Not many things in my industry elicit the degree of anger and frustration as the Request for Proposal (RFP) process.
Yesterday I opened about 10 emails from colleagues at other agencies on this topic. All of us belong to Counselors Academy, a group of PR agency owners and top executives. Counselors Academy’s most active members are smaller and midsize companies, not the largest agencies. One of the members, a colleague of mine who owns a boutique agency in Washington, wrote an email to the group describing an RFP fiasco he had just been through and asking how other
agencies handle RFPs. With few exceptions, the consensus was that RFPs are a waste of time and energy and most of my colleagues at the small and midsize agencies refuse to participate in the RFP process unless they have a relationship with someone in the company or have worked for the company before.
Let me sum up the main reasons:
1. RFPs are often the result of a requirement from company purchasing departments that bids be obtained from several vendors before a purchase is made. More and more over the last 10 or 15 years purchasing departments have been given approval power over PR agency hiring by the corporate communications and marketing departments. The internal marketing or communications team knows already which agency it wants to hire, but puts out the RFP to satisfy the purchasing department. In these situations, the bids are really rigged from the outset and the RFP process is a sham.
2. Many companies just don’t know how to conduct an agency search. Some of them send RFPs in writing to a huge number of agencies without talking to them or screening them in any way first to focus in on a small but appropriate group. Responding to this kind of “cattle call” is a waste of an agency’s time.
3. Some companies that put out RFPs have NO INTENTION of hiring an agency, and use the process to gather ideas to help the in-house communications team. Of course, nobody admits to this, but it’s pretty obvious when they end up not hiring an agency at all after the RFP process and then start implementing thinly disguised versions of the proposal ideas.
4. Many RFPs ask each agency for a strategic plan to meet the company’s PR needs. However, very, very few RFPs offer to compensate the agencies for this work. Law firms aren’t asked to submit their plans for dealing with a company’s legal situation on spec. Doctors charge for their time and expertise when consulted about their treatment opinions. Why should communications companies be expected to give away their intellectual property? I wrote an entire blog post on this subject a couple of years ago. Some in-house marketing and communications executives claim that this is the only way they can separate the good, bad and mediocre. But that isn’t true. A decision can be made by asking for examples of past work and references from clients, holding several interview sessions, and even, if necessary, requesting the agencies for a PR solution to a theoretical situation.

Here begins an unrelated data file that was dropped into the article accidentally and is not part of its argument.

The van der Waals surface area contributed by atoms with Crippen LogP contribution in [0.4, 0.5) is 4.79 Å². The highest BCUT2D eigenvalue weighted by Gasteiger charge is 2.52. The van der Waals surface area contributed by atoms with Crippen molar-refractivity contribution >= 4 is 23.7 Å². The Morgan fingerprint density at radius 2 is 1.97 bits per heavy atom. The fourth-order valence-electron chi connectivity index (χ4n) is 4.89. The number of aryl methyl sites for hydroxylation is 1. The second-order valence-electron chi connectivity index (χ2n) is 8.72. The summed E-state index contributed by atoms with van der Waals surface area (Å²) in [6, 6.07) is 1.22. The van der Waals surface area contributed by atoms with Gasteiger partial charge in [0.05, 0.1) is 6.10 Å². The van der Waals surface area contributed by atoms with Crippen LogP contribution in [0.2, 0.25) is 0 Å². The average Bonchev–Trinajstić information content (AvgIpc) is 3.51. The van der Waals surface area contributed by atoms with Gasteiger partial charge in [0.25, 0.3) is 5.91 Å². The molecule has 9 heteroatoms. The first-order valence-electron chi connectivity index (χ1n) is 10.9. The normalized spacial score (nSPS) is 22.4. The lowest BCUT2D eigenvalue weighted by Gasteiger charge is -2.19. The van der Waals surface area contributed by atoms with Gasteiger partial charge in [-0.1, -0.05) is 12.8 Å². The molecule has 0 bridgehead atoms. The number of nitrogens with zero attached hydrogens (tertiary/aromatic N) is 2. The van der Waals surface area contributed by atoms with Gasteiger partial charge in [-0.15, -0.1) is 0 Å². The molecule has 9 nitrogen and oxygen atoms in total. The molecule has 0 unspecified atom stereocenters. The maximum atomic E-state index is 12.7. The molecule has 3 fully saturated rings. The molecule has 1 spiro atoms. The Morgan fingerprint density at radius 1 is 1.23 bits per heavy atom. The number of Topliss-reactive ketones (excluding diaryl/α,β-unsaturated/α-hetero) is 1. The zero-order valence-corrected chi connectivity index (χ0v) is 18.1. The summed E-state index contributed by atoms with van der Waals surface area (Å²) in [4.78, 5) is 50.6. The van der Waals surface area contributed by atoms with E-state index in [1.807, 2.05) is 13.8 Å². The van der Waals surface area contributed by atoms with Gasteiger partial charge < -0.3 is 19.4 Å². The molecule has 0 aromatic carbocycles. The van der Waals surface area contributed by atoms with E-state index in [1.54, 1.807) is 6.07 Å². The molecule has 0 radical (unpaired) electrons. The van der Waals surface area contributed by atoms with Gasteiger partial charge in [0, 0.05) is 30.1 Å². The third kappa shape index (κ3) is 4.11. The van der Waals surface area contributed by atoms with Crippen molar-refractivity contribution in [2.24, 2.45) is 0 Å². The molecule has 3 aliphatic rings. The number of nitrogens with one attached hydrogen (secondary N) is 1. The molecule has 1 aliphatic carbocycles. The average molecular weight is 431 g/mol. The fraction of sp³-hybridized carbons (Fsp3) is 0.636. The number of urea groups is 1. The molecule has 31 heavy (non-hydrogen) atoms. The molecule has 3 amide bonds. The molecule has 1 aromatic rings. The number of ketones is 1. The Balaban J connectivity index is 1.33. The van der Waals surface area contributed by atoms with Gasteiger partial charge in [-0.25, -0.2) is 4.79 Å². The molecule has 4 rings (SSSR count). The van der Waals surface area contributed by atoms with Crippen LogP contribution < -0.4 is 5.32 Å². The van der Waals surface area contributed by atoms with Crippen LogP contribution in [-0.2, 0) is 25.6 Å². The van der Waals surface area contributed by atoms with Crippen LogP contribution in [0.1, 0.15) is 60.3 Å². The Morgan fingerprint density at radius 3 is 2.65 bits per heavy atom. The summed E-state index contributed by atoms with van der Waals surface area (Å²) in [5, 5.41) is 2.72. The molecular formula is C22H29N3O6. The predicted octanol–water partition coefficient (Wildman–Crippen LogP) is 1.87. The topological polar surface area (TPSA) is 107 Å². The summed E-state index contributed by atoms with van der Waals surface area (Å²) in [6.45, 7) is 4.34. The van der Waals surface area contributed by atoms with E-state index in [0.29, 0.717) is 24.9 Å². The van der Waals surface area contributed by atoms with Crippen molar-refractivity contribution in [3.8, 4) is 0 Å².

5. As a small public relations company, sometimes we are given an RFP as an alternative type of firm to bigger agencies. The decision-makers will swear up and down that they’re open to selecting the best agency team irrespective of agency size. We’ll be encouraged by the prospective client to participate, the chemistry will be great, we’ll hear compliments on our proposal and be told that we’ve been selected as a finalist. And then we’ll be told that a much larger firm won the business. Sometimes the prospective client will even tell us, “In the end, we just felt more comfortable with a larger agency.” Or, “we love your team but we were afraid of what the CEO would say if we hired a small agency like yours.” This is shorthand for, “Nobody gets fired for hiring IBM.”
Some of my colleagues will read this and say, “You just have to qualify the lead before you respond to an RFP.” This is true; you do have to ask questions upfront to find out whether your company is a good fit for the prospective client and to try to determine if there is really any chance of winning the business. But unfortunately it’s hard to get honest answers sometimes. This isn’t just a problem for small PR firms. When I worked for a large multinational, we had the same problem. The thing is, there are more resources at large PR firms than at small firms like mine for pursuing new business. We can’t afford to waste our time on RFPs when experience has shown us that the chance of winning, for one or more of the above reasons, is extremely remote.
I don’t want any of you to think that we don’t want to compete for business. That isn’t the case. We expect and welcome competition. It’s just the bureaucratic and often rigged RFP process that we’ve opted out of.